Monday, May 8, 2017

More Analysis of the 62 Registered Foreign NGOs

Following up on my last blog post showing the most recent stats on foreign NGOs that registered a representative office by month and province (Table 1), I decided to also break them down by sector (Table 2) and by country/territory of origin (Table 3) to see what the numbers would reveal. The source was a list of registered foreign NGOs available on the Ministry of Public Security's website. 

Table 1: Number of ONGOs that have registered a representative office by month and province


Jan
Feb
March
April
Total
Beijing
22
1
1
4
28
Guangdong
5

3
2
10
Shanghai
6


8
14
Sichuan


1
1
2
Yunnan



9
9
Jiangsu



3
3
Gansu



1
1
Guizhou



1
1
Jiangxi



1
1
Total
33
1
5
30
69


In total, 62 NGOs were listed as registering a total of 69 representative offices. Five of the 62 NGOs had succeeded in registering a representative office in more than one province. These included:

  • MSI Professional Services, a faith-based NGO doing poverty alleviation work (agriculture, community health and development, business development, education and youth, etc.) which had registered a rep office in Sichuan and Yunnan; 
  • Project Hope, a NGO which works on health care, had rep offices in Beijing and Shanghai
  • U.S. Soybean Export Council which had rep offices in Beijing and Shanghai.
  • U.S.-China Business Council which had rep offices in Beijing and Shanghai.
  • World Vision Hong Kong, a NGO which works on community and youth development, poverty alleviation and disaster relief, had rep offices in Guangdong, Yunnan, Guangxi and Jiangxi.
  •  
For Table 2, I had to create broad categories and settled on making a distinction between: 1) membership associations engaged in commerce, trade and scientific/technical research; 2) development-type NGOs providing social services (mostly health-related, child welfare, and poverty alleviation, and environmental); and 3) NGOs engaged in education and cultural exchange. (Note: In an earlier version of this post, I used the term "social service" instead of "development" but an astute reader noted that environmental NGOs generally do not provide social services, but rather usually do advocacy. I'll use the term "development" for now until I can think of a better solution.)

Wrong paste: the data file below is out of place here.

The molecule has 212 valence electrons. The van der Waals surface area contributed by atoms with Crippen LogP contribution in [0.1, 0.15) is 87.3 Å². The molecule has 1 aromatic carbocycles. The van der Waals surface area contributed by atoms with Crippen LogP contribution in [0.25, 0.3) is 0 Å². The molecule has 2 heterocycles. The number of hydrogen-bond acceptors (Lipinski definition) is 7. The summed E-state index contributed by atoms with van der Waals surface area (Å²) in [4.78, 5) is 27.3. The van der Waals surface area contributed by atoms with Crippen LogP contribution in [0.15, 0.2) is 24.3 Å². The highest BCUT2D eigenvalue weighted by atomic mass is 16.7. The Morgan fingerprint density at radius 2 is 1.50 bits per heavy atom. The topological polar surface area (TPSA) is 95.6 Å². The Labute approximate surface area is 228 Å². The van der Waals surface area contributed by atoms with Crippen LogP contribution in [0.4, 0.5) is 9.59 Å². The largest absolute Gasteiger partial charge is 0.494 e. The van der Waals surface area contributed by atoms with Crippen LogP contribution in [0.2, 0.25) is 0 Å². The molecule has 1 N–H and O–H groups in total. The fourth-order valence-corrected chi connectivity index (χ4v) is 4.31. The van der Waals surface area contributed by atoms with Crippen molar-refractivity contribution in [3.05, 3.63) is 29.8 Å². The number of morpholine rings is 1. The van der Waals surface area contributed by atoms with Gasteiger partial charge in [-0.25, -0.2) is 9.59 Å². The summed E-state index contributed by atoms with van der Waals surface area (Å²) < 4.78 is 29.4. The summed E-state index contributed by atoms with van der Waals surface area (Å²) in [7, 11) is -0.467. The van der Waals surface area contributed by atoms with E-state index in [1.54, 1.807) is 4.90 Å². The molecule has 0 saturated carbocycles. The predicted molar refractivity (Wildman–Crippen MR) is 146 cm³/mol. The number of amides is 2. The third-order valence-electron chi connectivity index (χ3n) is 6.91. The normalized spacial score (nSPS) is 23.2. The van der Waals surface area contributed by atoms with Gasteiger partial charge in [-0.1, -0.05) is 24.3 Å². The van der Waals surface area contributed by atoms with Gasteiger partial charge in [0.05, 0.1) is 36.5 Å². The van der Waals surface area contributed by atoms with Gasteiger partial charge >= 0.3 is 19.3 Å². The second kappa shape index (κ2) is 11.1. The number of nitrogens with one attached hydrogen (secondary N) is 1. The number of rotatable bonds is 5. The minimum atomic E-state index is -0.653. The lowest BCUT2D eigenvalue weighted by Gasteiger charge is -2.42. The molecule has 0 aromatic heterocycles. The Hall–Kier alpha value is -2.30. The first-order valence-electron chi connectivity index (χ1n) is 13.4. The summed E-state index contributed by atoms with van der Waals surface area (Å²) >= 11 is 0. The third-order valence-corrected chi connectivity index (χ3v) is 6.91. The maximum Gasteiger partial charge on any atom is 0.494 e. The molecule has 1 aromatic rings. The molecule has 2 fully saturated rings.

Table 2: Number of ONGOs registered by sector/field


Development
Education/
Culture
Econ/
Trade
Sci/
Tech
Think-tank
Total
Beijing
18
2
7

1
28
Guangdong
3
2
5


10
Shanghai
2

11
1

14
Sichuan
2




2
Yunnan
9




9
Jiangsu

1
2


3
Gansu

1



1
Guizhou
1




1
Jiangxi
1




1
Total
37
5
25
1
1
69


The largest sectors were development with 37 NGOs, and economic/trade associations with 25. I also created a separate category for think-tanks, in this case the Paulson Institute which was registered in Beijing.  The Paulson Institute is a U.S. think tank founded by Henry Paulson, the former CEO of Goldman Sachs and former Treasury Secretary under President George W. Bush.

Not surprisingly, most of the registered development NGOs were concentrated in Beijing and Yunnan, a province which has a long history of involvement by foreign NGOs mostly working in the environmental, health and poverty alleviation sectors. Most of the economic and trade associations were concentrated in the industrial/commercial centers of Beijing, Shanghai and Guangdong as we would expect.

In terms of country of origin (Table 3), the largest number came from the U.S. with 25. Here again, this was no surprise given the size of the nonprofit sector in the U.S. compared to other countries. What was more unexpected was the number of Hong Kong-based NGOs (20) that had managed to register, nearly as many as from the U.S., and far more than those from European countries. Many of these were social service, or educational/cultural NGOs, rather than economic/trade associations, contrary to what we might think given Hong Kong's position as a commercial center. Several of these NGOs were established by ethnic Chinese, faith-based, quite small and not well-known, in contrast with the much larger, well-known NGOs such as the Gates Foundation, Save the Children, Family Health International, Conservation International and World Wildlife Fund from the U.S. and Europe. In fact, an internet search on a number of them turned up almost no information about their mission, organization, governance or activities. Many had also not been previously registered as a rep office of a foreign foundation with the Ministry of Civil Affairs under the 2004 Foundation Management Regulations. The ability of these Hong Kong-based NGOs to register a rep office quite early on suggests that capacity and expertise may not count as much as an organization's cultural/ethnic affinity, connections, and history working in the PRC, but that may also be pure speculation on my part. Still their presence on the list does raise the question of how these NGOs were able to get a head-start on many of their better-resourced counterparts.

Table 3: Number of ONGOs registered by country/territory


BJ
GD
SH
YN
SC
JS
GS
GZ
JX
Total
U.S.
16

9
2

1



28
HK/Macau
5
7
1
4
1


1
1
20
U.K.
1


1
1
1
1


5
France
2








2
S. Korea
1
1







2
Switzerland
1


1





2
Germany
2








2
Taiwan

1



1



2
Spain


1






1
Australia



1





1
Japan

1







1
Canada


1






1
India


1






1
Russia


1






1
Total
28
10
14
9
2
3
1
1
1
69

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